“Being in a new city is all at once exhilarating and terrifying. You’d think that you’d get the hang of it after the first city — after the first time you lose your group while walking around some piazza or turning a corner and suddenly you’re at the river when you could have sworn it was way over there. Well, you’d be wrong. Letting yourself get lost is all a part of the abroad experience, as much as studying and classes are.”
So begins Lake Forest College student Aneesa Ahmed’s reflection on finding the key to experiencing a city during a semester she spent exploring two remarkable European cities — London and Florence.
Ahmed was one of 35 students who contributed photos and short essays to the ACM London & Florence Program’s Gallery of Student Images and Writing during the spring 2014 semester. The project was created as a way for students to share their observations about the two cities and their experiences living and studying abroad.
The online gallery was co-created by program participant Alex Koszewski, from Lawrence University, and Beloit College English professor Chuck Lewis, who served as the program’s spring 2014 Affiliated Scholar in Florence. Each student was asked to upload a photo from each city and compose a brief essay to connect them.
Students on the London & Florence: Arts in Context program split the spring semester between those two historic cultural capitals. The interdisciplinary program focuses on the cities’ incredible resources in the visual arts of painting, sculpture, and architecture as well as the literary arts of theatre and literature. They learn to “read” the cities through almost daily field trips and visits to museums and churches, monuments and public spaces, and many varied theatrical performances.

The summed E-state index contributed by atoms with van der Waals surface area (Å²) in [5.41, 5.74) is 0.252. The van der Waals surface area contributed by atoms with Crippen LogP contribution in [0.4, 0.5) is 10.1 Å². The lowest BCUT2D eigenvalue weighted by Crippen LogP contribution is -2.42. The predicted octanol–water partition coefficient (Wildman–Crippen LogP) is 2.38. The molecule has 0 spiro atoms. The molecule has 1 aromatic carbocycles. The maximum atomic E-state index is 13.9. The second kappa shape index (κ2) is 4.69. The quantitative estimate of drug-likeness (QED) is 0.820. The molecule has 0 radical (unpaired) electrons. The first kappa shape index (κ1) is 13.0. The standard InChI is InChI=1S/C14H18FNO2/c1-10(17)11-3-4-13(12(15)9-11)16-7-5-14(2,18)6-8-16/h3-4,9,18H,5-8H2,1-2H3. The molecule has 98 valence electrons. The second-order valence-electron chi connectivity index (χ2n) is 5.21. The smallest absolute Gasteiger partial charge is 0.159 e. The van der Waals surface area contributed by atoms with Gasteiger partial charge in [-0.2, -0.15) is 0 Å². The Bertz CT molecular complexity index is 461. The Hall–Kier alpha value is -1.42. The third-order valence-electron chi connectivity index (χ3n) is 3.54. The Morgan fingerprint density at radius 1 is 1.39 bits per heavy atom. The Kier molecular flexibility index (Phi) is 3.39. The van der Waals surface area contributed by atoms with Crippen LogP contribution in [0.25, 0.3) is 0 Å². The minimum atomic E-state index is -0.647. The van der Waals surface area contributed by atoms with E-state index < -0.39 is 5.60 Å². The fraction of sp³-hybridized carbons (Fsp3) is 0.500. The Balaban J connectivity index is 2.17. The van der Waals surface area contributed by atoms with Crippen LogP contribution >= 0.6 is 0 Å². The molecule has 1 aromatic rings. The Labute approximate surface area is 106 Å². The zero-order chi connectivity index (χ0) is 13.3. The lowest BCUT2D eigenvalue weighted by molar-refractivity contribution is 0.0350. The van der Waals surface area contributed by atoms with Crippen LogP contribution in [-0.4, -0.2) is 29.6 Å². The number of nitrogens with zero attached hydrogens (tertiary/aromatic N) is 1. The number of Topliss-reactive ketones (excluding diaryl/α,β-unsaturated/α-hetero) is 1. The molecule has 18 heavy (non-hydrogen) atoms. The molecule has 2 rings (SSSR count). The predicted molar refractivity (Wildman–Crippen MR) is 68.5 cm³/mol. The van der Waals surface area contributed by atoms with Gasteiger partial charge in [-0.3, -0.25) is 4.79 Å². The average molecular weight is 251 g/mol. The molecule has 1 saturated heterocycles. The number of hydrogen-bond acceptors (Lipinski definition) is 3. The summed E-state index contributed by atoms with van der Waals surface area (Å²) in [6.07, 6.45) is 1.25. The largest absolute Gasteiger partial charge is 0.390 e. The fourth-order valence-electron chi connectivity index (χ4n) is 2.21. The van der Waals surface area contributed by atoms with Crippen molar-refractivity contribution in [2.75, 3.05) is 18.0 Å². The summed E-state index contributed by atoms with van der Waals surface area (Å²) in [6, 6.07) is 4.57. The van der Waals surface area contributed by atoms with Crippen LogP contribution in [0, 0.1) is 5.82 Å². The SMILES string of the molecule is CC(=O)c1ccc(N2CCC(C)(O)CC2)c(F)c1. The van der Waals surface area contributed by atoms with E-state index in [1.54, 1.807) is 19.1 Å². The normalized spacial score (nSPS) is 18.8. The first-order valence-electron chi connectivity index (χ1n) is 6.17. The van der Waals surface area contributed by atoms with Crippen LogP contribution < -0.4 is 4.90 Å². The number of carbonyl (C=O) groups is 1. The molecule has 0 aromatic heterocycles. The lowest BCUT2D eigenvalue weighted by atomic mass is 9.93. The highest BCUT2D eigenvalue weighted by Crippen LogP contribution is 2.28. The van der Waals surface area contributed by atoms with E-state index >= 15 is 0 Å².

Hugh Watanabe (Lake Forest) wrote about festivities in the two cities.
“In both cities, I’ve felt absolutely dwarfed by the immensity of not only the structures but the massive history they entail,” Oscar Hallas (Knox College) wrote on his Gallery page.
Public spaces outdoors were the subject for Alex Koszewski’s entry. “I explored Florence and London with a childlike fascination and quickly realized that I could spend hours listening to the Italian musicians on the street or people watching in English parks,” she wrote. “These two photos bring to mind my wonderment at the smells and sounds of Italian streets, and the remarkable quiet and solitude of an English park.”
Elizabeth Mescher (Lake Forest College) was captivated by the British Museum, which she visited repeatedly during her time in London. “I entered the museum, found the Rosetta Stone and immediately started crying (not kidding),” she reported. “The foundation of my studies was sitting right in front of me. All I have ever wanted to be was an archaeologist and one of the most important finds was just inches away from me behind glass. I wandered around the museum for hours.”
As important as the cities’ immense contributions to Western artistic tradition are in the program’s curriculum, students are also very much rooted in the present as residents of these exciting urban environments. In Florence, they study Italian language and have home stays in local households, while in London they navigate the daily routines of shopping, commuting, and living in apartments.
“Florence was exhilarating and magical and different and I had never seen anything like it in real life,” wrote Heather Carr (Lawrence University). “London was like that, too, but London was a re-entry into ‘realer life.’ It was about being a grown-up, getting my groceries, subsisting on oatmeal, doing my own thing.”
“Playing for an Italian men’s league soccer team is an experience I will never forget,” according to Trevor Houghton (Colorado College), and it turned out to be a great avenue for immersing himself in the culture and language of Florence.
Kristin Anderson, from Luther College, remarked on the reverence she found in both Florence and London for cafe culture, with its “unique local fare” and encouragement for customers to “slow down and stay awhile.”
Food — specifically English tea and scones in London and gelato and cappuccino in Florence — was on the mind of Alessandra Estella (Colorado College) as well, as she considered the idea of authenticity in relation to a country’s cuisine.
“[M]y Italian host mother has exposed me to authentic Italian cuisine,” she noted, “and while I’d like to say that I’ve tasted food on par with what I have for dinner every night, I can’t. Perhaps it is the ingredients, or the experienced way she prepares the food, but all this trip has proven so far is that food will always taste better (to me) from the original location.”
Browse through all the students’ photos and essays at the London-Florence Gallery.